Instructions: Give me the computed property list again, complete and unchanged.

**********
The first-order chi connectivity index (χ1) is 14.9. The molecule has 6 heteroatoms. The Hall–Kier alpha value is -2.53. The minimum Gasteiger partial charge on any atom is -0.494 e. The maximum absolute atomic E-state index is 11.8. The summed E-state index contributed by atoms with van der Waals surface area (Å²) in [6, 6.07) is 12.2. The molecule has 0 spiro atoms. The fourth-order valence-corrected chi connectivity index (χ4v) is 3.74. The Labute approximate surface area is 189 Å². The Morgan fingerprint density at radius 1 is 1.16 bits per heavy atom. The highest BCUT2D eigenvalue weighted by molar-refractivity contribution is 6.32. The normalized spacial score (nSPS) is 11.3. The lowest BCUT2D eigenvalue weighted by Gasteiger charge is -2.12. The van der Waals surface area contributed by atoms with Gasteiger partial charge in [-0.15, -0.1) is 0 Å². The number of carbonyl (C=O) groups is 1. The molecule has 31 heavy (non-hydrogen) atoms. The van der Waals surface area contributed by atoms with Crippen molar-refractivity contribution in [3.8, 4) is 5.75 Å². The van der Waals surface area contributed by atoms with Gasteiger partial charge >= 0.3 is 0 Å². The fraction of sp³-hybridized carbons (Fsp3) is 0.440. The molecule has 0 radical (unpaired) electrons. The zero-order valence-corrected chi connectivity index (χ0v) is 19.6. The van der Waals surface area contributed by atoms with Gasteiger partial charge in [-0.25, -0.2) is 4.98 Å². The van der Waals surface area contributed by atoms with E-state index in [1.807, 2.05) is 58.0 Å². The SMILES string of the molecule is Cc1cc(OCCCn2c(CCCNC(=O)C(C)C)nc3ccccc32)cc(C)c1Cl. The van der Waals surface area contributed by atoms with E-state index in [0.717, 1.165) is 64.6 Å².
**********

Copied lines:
The first-order chi connectivity index (χ1) is 14.9. The molecule has 6 heteroatoms. The Hall–Kier alpha value is -2.53. The minimum Gasteiger partial charge on any atom is -0.494 e. The maximum absolute atomic E-state index is 11.8. The summed E-state index contributed by atoms with van der Waals surface area (Å²) in [6, 6.07) is 12.2. The molecule has 0 spiro atoms. The fourth-order valence-corrected chi connectivity index (χ4v) is 3.74. The Labute approximate surface area is 189 Å². The Morgan fingerprint density at radius 1 is 1.16 bits per heavy atom. The highest BCUT2D eigenvalue weighted by molar-refractivity contribution is 6.32. The normalized spacial score (nSPS) is 11.3. The lowest BCUT2D eigenvalue weighted by Gasteiger charge is -2.12. The van der Waals surface area contributed by atoms with Gasteiger partial charge in [-0.15, -0.1) is 0 Å². The number of carbonyl (C=O) groups is 1. The molecule has 31 heavy (non-hydrogen) atoms. The van der Waals surface area contributed by atoms with Crippen molar-refractivity contribution in [3.8, 4) is 5.75 Å². The van der Waals surface area contributed by atoms with Gasteiger partial charge >= 0.3 is 0 Å². The fraction of sp³-hybridized carbons (Fsp3) is 0.440. The molecule has 0 radical (unpaired) electrons. The zero-order valence-corrected chi connectivity index (χ0v) is 19.6. The van der Waals surface area contributed by atoms with Gasteiger partial charge in [-0.25, -0.2) is 4.98 Å². The van der Waals surface area contributed by atoms with E-state index in [1.807, 2.05) is 58.0 Å². The SMILES string of the molecule is Cc1cc(OCCCn2c(CCCNC(=O)C(C)C)nc3ccccc32)cc(C)c1Cl. The van der Waals surface area contributed by atoms with E-state index in [0.717, 1.165) is 64.6 Å².